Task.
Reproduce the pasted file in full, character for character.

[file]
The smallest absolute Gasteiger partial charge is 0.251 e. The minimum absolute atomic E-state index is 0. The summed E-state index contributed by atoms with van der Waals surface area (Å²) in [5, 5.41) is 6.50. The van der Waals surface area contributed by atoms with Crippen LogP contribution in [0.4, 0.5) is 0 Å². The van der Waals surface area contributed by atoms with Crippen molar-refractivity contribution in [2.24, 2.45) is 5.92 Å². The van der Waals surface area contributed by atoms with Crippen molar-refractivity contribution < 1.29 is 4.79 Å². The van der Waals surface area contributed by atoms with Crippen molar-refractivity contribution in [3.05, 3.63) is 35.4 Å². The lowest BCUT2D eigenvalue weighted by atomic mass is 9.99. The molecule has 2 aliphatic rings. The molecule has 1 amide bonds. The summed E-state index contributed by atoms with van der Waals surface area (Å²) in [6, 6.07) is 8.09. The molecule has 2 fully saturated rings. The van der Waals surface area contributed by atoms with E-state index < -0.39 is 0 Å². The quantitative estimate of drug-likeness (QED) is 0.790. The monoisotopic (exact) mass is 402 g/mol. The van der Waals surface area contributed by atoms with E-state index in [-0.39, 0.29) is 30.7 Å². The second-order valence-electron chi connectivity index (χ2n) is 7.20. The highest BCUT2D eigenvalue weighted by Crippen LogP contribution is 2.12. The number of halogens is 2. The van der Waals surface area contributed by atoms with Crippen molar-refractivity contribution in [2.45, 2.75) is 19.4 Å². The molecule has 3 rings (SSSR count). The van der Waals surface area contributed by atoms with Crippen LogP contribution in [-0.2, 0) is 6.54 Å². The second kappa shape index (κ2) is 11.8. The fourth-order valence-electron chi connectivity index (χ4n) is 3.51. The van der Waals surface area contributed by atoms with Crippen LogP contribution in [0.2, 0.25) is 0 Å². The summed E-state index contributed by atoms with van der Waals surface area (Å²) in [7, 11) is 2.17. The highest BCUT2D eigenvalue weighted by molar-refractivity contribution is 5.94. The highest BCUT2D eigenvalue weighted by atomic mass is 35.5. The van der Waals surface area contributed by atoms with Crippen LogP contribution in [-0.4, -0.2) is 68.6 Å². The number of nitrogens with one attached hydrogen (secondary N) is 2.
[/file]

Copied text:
The smallest absolute Gasteiger partial charge is 0.251 e. The minimum absolute atomic E-state index is 0. The summed E-state index contributed by atoms with van der Waals surface area (Å²) in [5, 5.41) is 6.50. The van der Waals surface area contributed by atoms with Crippen LogP contribution in [0.4, 0.5) is 0 Å². The van der Waals surface area contributed by atoms with Crippen molar-refractivity contribution in [2.24, 2.45) is 5.92 Å². The van der Waals surface area contributed by atoms with Crippen molar-refractivity contribution < 1.29 is 4.79 Å². The van der Waals surface area contributed by atoms with Crippen molar-refractivity contribution in [3.05, 3.63) is 35.4 Å². The lowest BCUT2D eigenvalue weighted by atomic mass is 9.99. The molecule has 2 aliphatic rings. The molecule has 1 amide bonds. The summed E-state index contributed by atoms with van der Waals surface area (Å²) in [6, 6.07) is 8.09. The molecule has 2 fully saturated rings. The van der Waals surface area contributed by atoms with E-state index < -0.39 is 0 Å². The quantitative estimate of drug-likeness (QED) is 0.790. The monoisotopic (exact) mass is 402 g/mol. The van der Waals surface area contributed by atoms with E-state index in [-0.39, 0.29) is 30.7 Å². The second-order valence-electron chi connectivity index (χ2n) is 7.20. The highest BCUT2D eigenvalue weighted by Crippen LogP contribution is 2.12. The number of halogens is 2. The van der Waals surface area contributed by atoms with Crippen molar-refractivity contribution in [2.45, 2.75) is 19.4 Å². The molecule has 3 rings (SSSR count). The van der Waals surface area contributed by atoms with Crippen LogP contribution in [-0.2, 0) is 6.54 Å². The second kappa shape index (κ2) is 11.8. The fourth-order valence-electron chi connectivity index (χ4n) is 3.51. The van der Waals surface area contributed by atoms with Crippen LogP contribution in [0.2, 0.25) is 0 Å². The summed E-state index contributed by atoms with van der Waals surface area (Å²) in [7, 11) is 2.17. The highest BCUT2D eigenvalue weighted by molar-refractivity contribution is 5.94. The highest BCUT2D eigenvalue weighted by atomic mass is 35.5. The van der Waals surface area contributed by atoms with Crippen LogP contribution in [-0.4, -0.2) is 68.6 Å². The number of nitrogens with one attached hydrogen (secondary N) is 2.